Monday, 01 October 2018 12:42

Labour reforms in Costa Rica leading to increase in employment litigation

It is anticipated ‘one or two’ global firms will take the step of opening offices in Central America, with data protection and technology driving demand for legal services
 

Tomas Nassar webRecent labour law reforms in Costa Rica has led to an increase in employment litigation, according to Tomás Nassar, senior partner at Central American law firm Nassar Abogados. The reforms, which came into effect earlier this year, have had a significant impact in that it has meant changes to approximately half of the country’s labour code, including aspects related to collective bargaining as well as laws governing the employer-employee relationship. Consequently, it is vital that clients have a clear understanding of how these changes could impact on how they do business in Costa Rica, Nassar says.

With regard to the wider Central American region – which has a population of more than forty million people across Costa Rica, El Salvador, Guatemala, Honduras, Nicaragua, as well as Belize and Panama – there are a wide range of business opportunities on offer, which in turn, are generating significant work for law firms, Nassar says. Countries with skilled labour forces, a strong rule of law and stable economies attract significant investment and this leads to high demand for legal services. Nassar also notes that “non-traditional” areas such as data protection, telecommunications and technology are becoming increasingly important in Central American markets and this is also creating new opportunities for law firms. “There is a significant increase in demand for legal services in areas such as environmental law, compliance and regulatory matters,” he adds. Besides Costa Rica, Panama is another country where there has been an increase in international trade and this means demand for corporate lawyers is on the rise.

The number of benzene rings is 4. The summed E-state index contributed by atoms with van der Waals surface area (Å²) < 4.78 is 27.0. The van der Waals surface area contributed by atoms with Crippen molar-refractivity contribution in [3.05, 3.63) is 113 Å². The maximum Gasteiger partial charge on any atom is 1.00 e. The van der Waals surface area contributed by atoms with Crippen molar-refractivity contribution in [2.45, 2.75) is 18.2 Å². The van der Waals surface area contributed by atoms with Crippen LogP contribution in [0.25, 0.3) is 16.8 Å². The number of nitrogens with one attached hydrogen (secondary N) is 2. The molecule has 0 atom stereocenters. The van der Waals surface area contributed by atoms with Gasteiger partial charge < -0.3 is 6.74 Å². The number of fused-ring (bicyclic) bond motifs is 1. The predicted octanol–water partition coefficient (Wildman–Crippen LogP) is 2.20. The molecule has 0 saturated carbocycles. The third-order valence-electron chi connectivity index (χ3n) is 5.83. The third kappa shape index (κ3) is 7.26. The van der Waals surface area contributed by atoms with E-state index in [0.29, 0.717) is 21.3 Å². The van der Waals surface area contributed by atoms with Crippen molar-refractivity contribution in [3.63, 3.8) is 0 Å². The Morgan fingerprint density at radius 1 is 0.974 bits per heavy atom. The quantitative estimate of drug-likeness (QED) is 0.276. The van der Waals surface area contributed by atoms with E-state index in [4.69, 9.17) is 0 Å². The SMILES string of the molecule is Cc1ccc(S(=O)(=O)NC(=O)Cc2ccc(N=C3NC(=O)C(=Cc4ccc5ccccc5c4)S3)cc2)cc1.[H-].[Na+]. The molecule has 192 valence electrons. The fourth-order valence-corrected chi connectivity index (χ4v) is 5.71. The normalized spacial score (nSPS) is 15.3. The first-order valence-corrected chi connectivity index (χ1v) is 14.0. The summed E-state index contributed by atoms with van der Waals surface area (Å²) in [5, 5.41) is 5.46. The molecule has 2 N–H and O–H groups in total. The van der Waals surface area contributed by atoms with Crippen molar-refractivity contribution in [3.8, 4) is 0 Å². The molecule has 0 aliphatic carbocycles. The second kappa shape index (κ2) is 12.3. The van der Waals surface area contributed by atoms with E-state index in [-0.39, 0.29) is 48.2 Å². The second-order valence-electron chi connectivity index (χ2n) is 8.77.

Creative thinking
According to Nassar, in order to be able to take advantage of such opportunities, law firms in the region must partner with clients and develop an in-depth understanding of the clients’ business and treat it “as if it were their own” in order to be able to provide comprehensive, fast, ethical advice, while offering a legal product that has a “true tangible added value for the client”. He adds that law firms should also “align their personnel with their values and objectives” and encourage creative and innovative thinking in the search for solutions for clients. However, the political and economic environment can be a challenge when advising clients, according to Nassar, and consequently, a “comprehensive and integrated approach that involves addressing the legal issues of clients from a business perspective is fundamental”.

‘Passionate about work’
Nassar Abogados has sought to make its practice groups homogeneous across its five offices in Central America, with the aim of developing a pan-regional service in order to ensure that the firms’ clients have the “same level of satisfaction when working with any of our offices”, explains Nassar. He adds that he believes the firm’s success is due to the “commitment of a team that is passionate about their work and that translates into ensuring the client receives services of a high quality, which are timely and uniform in each jurisdiction where the firm provides services.” Nassar continues: “For many law firms it is a challenge to set up a structure that fits all these aspects.”

Global firms arriving?
Legal markets around the world have undergone a profound transformation and Central America is no exception. “We believe that more local firms will be interested in expanding their operations in Central America and, as has been the case recently in other jurisdictions in Latin America, new boutique firms will be established, some as a result of the departure of senior associates from more established law firms,” Nassar says. Likewise, Nassar expects at least one or two more global firms to open offices in Central America in the short to medium-term.

New office openings?
Nassar says there is a possibility that his law firm could expand and open more offices in response to client demands. He adds: “As we strive to be the law firm of preference for our clients, we constantly evolve and expand in order to be a strategic ally of our clients – as it happens, some of our most important clients have invited us to establish operations in two additional jurisdictions and we are evaluating it.”

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